The U.S. military will reduce its footprint in Germany by nearly one-third after President Donald Trump ordered a dramatic drawdown in force levels from the key NATO ally, the Wall Street Journal reported on Friday.
The newspaper cited White House officials who said the move was outlined in a memorandum signed White House National Security Adviser Robert O’Brien in recent days that has still not been made public yet.
Under the order, U.S. troop presence in Germany would drop by 9,500 service members, from 34,500 today to about 25,000.
The Wall Street Journal reported that the administration will also cap the number of total troops in the country at 25,000, creating a potential logistics problem for the military. The total personnel presence can swell to double that number or more as units process through major bases in Germany for deployment across the globe.
Officials from the White House did not immediately respond to requests for comment from Military Times. Officials from U.S. European Command deferred comment to the Pentagon. The Pentagon deferred questions to the National Security Council.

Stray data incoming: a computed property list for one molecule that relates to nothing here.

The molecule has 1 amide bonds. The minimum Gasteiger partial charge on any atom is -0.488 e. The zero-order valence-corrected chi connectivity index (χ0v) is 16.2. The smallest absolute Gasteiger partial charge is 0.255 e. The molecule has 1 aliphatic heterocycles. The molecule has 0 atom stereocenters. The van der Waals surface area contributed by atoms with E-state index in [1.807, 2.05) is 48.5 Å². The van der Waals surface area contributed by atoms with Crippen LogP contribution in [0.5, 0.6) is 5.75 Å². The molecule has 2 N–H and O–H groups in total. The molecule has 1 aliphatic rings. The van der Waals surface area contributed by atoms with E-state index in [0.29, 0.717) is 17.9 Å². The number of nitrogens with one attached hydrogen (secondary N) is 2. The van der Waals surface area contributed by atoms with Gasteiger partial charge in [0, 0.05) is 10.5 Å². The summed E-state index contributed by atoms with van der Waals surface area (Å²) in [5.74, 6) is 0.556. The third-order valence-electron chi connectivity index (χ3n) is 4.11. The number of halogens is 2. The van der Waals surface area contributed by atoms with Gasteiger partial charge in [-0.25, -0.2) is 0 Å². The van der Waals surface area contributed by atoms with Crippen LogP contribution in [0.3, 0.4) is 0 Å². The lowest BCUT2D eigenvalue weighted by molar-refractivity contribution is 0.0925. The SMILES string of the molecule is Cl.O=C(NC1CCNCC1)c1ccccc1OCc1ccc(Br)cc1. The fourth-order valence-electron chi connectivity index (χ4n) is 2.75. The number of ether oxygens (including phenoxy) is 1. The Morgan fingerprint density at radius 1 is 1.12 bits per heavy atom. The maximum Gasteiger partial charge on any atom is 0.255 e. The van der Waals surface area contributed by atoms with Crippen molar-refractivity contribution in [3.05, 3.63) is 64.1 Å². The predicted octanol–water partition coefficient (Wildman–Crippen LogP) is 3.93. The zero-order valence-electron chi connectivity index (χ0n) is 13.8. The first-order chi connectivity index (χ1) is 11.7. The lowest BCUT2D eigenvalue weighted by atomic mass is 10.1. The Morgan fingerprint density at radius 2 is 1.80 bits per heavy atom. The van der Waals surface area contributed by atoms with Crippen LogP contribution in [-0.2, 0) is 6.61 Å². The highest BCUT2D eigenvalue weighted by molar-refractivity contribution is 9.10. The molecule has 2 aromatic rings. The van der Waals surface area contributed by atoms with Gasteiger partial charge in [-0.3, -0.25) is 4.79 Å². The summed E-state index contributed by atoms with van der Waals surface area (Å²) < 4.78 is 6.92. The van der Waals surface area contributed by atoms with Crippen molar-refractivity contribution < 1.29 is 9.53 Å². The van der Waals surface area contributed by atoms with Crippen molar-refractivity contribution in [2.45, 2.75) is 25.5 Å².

Trump for years has lamented the cost of housing U.S. troops at overseas bases, even as Pentagon leaders have emphasized the strategic value of such arrangements and the costs shouldered by U.S. allies.
No information was released on what units currently stationed in Germany could be affected by the move.
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In recent months, Trump has also suggested he wants to dramatically reduce the U.S. footprint in South Korea and insisted that government leaders there pay more for the privilege of housing American military forces.
Trump has long fought with Germany and other NATO allies over their future commitments to defense spending, saying that the United States has unfairly covered too much of the global cost of providing security in Europe.
About Leo Shane III
Leo covers Congress, Veterans Affairs and the White House for Military Times. He has covered Washington, D.C. since 2004, focusing on military personnel and veterans policies. His work has earned numerous honors, including a 2009 Polk award, a 2010 National Headliner Award, the IAVA Leadership in Journalism award and the VFW News Media award.